FIG. 2 illustrates certain ofthe waveforms appearingat differcnt points in the circuit of FIG. Iv

DESCRIPTION OF THE PREFERRED EMBODIMENT In the arrangement shown in FIG. I the incoming PCM signals are fed into a shift register having stages SRI, SR2, SR3...SRN. The incoming PCN digits B are stepped along the shift register stages under the control of the locallygeneratcd stream of clock Dulses CP. Each stage of the shift register gives two outputs O and Q, the digit condition and the inverse of the.

, digit condition, respectively.

The clock pulses CP are generated by an astable multivibrator provided by two transistors T1, T2. The period of the multivibrator depends on the time constant of the coupling circuit between the collector of T2 and the base of T1, and this coupling circuit includes a variable capacitance (varactor) diode D1 so that by varying the reverse bias on diode DI the clock period can be altered.

Consider now an incoming PCM signal with percen duty cycle (nonreturn-to-zero) asshown in FIG. 2(a). The locally generated clock pulses CP are shown in FIG. 2(b). It is assumed that the phase relationship between the clock and the incoming PCM is arbitrary. Therefore, if the first stage SR] is sampled an output as shown at FIG. 2(c) will appear. This output, SRlQ, is the sameas the PCM input, but it will be delayed.

by an amount dependent on the phase relatio nship between the clock and the input. If now output SRlQ, (FIG. 2(d)) which has the same phase as SRIQ, is gated with the PCM.-

input via NAND-gate GI the result will be a series of negative.

going pulses -VCCI of variable width t, which is determinedby the amount of delay in SRIO.

The value of t must be adjusted until the optimum phase relationship between clock and input is achieved. To do this'a second series of pulses VCC2 is derived by gating together outputs SRlQ and SRZO. Since the input to SR2 is SRlQ, and since this is entirely under the control of the clock, as are the outputs SRZQ and SR2O (FIG. 2(f) and (g)), the output from NAND-gate G2 must be a series of pulses VCC1 (FIG. 2(h)) of constant width 1 which is the period of the clock. These pulses are inverted in NOT-gate G3 to give the positive-going pulses +VCC2 which are equal in number to the negative-going pulses-VCC I. If now these two sets of pulses are algebraically 1 integrated by capacitor C I. so that the voltage at point X is where K ICand K are mixing constants and T is theaverage period of the pulses. Hence,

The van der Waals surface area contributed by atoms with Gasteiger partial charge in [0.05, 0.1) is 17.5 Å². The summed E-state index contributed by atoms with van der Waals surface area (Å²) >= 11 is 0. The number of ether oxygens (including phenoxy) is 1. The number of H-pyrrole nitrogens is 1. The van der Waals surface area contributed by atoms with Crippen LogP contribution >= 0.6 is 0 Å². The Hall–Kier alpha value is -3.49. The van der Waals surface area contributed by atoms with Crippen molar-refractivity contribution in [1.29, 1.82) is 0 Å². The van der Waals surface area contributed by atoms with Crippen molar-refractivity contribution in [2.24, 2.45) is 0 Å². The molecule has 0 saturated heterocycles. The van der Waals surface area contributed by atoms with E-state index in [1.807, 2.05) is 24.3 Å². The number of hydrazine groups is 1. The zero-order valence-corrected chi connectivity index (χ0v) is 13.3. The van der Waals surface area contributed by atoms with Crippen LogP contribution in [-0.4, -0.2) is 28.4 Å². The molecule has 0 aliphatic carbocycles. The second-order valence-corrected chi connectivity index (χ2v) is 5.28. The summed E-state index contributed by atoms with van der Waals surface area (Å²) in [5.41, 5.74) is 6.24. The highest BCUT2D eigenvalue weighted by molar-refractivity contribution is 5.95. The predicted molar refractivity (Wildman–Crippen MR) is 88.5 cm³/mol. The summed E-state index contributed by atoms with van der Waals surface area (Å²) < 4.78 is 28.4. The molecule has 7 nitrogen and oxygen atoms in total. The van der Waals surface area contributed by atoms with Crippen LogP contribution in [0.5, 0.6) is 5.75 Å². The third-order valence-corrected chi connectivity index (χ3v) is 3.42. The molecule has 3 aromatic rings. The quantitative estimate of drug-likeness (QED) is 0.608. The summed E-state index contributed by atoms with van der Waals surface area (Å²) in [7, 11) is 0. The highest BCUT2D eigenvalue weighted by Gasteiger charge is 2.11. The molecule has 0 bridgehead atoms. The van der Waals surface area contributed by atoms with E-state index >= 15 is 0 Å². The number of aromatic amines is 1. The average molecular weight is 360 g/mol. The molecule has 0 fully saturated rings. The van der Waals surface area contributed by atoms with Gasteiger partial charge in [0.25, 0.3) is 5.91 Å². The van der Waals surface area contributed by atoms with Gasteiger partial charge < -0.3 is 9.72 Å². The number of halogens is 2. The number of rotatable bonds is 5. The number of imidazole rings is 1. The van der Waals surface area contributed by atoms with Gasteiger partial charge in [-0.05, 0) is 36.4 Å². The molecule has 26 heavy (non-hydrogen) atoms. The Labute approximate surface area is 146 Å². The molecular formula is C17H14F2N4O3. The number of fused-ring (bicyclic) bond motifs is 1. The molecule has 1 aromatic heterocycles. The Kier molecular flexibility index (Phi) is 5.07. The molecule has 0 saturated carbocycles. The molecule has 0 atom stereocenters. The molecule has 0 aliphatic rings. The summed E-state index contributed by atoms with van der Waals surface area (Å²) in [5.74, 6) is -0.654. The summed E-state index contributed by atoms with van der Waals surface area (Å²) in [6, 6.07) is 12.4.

The unwanted DC component is removed by making K VCC2 +K E=V,,,,, where V is the forward voltage drop between base and emitter of transistor T3.

V is then applied via transistor T3 to control the reverse bias on diode D1 and so control the time constant of the multivibrator cross-coupling circuit.

The circuit is arranged to stabilize when K =K t, in which condition V =V independent of T. Therefore, by making K =2 K, and t=%1- the circuit is stabilized with the desired phase relationship between the clock pulses CP and the input PCM- signal, namely, clock pulses CP occurat the midpoint of a bit period of the PCM signal.

The voltage V is applied to the base of transistor T3 and the output signal developed at the collector of T3 is used as the reverse bias for the .varactor diode D1".

Suppose the clock period tends to increase. The negative .pulse of width 1 becomes wider and so V falls. The varactor diode reverse bias increases, thus, decreasing the clock period and bringing the clock back into synchronization and correct phase. Frequent transitions in the incoming PCM will result in a right control of the clock. Adequate stabilization for infrequent transitions requires a high gain in the amplifying stage T3. The arrangement shown can maintain synchroniza-. tion and near optimum phase relationship for transitions oc-. curring at a rate of approximately one in every I00 bits. This is equivalent to a severe speech overload when the frequency is as low as 300 Hz.

While we have described above the principles of our invention in connection with specific apparatus, it is to be clearly understood that this description is made only by way of example.

We claim:

1. A bit synchronization arrangement for a PCM system comprising:

a source of PCM signal;

first means to produce local bit clock pulses;

second means coupled to said source and said first means to produce variable-width pulses of given polarity, the width of said variable-width pulses being determined by the phase relationship between said PCM signal and said local clock pulses;

third means coupled to said second means to produce constant-width pulses having a polarity opposite said given polarity, the width of said constant-width pulses being equal to a period of said local clock pulses;

fourth means coupled to said second and third means to algebraically combine said variable-width and constantwidth pulses and produce a control voltage; and

fifth means coupled to said first and fourth means to apply said control voltage to said first means to adjust the phase of said local clock pulses to achieve and maintain bit synchronization.